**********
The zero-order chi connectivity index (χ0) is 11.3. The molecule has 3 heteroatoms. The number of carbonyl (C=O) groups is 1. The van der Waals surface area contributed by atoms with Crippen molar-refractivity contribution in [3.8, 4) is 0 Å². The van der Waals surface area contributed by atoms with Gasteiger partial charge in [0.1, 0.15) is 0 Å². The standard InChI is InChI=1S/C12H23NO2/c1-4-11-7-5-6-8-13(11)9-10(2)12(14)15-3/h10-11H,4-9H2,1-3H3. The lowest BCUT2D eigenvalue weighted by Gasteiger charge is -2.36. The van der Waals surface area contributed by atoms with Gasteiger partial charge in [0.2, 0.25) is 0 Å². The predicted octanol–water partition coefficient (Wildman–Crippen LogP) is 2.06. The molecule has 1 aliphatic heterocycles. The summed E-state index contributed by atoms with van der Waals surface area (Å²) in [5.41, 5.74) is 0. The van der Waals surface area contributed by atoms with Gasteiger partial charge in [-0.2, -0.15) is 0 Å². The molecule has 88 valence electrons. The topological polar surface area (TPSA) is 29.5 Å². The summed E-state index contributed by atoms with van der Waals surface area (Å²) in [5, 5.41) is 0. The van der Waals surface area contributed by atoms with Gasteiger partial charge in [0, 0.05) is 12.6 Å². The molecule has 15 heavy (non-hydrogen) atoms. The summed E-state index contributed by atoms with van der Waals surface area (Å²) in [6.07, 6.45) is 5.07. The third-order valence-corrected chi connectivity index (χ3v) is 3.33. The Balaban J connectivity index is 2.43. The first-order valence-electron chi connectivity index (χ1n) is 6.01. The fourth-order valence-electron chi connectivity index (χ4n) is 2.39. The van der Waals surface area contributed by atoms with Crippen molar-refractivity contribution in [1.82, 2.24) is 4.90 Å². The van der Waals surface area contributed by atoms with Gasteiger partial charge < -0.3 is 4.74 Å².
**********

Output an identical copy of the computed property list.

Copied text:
The zero-order chi connectivity index (χ0) is 11.3. The molecule has 3 heteroatoms. The number of carbonyl (C=O) groups is 1. The van der Waals surface area contributed by atoms with Crippen molar-refractivity contribution in [3.8, 4) is 0 Å². The van der Waals surface area contributed by atoms with Gasteiger partial charge in [0.1, 0.15) is 0 Å². The standard InChI is InChI=1S/C12H23NO2/c1-4-11-7-5-6-8-13(11)9-10(2)12(14)15-3/h10-11H,4-9H2,1-3H3. The lowest BCUT2D eigenvalue weighted by Gasteiger charge is -2.36. The van der Waals surface area contributed by atoms with Gasteiger partial charge in [0.2, 0.25) is 0 Å². The predicted octanol–water partition coefficient (Wildman–Crippen LogP) is 2.06. The molecule has 1 aliphatic heterocycles. The summed E-state index contributed by atoms with van der Waals surface area (Å²) in [5.41, 5.74) is 0. The van der Waals surface area contributed by atoms with Gasteiger partial charge in [-0.2, -0.15) is 0 Å². The molecule has 88 valence electrons. The topological polar surface area (TPSA) is 29.5 Å². The summed E-state index contributed by atoms with van der Waals surface area (Å²) in [5, 5.41) is 0. The van der Waals surface area contributed by atoms with Gasteiger partial charge in [0, 0.05) is 12.6 Å². The molecule has 15 heavy (non-hydrogen) atoms. The summed E-state index contributed by atoms with van der Waals surface area (Å²) in [6.07, 6.45) is 5.07. The third-order valence-corrected chi connectivity index (χ3v) is 3.33. The Balaban J connectivity index is 2.43. The first-order valence-electron chi connectivity index (χ1n) is 6.01. The fourth-order valence-electron chi connectivity index (χ4n) is 2.39. The van der Waals surface area contributed by atoms with Crippen molar-refractivity contribution in [1.82, 2.24) is 4.90 Å². The van der Waals surface area contributed by atoms with Gasteiger partial charge < -0.3 is 4.74 Å².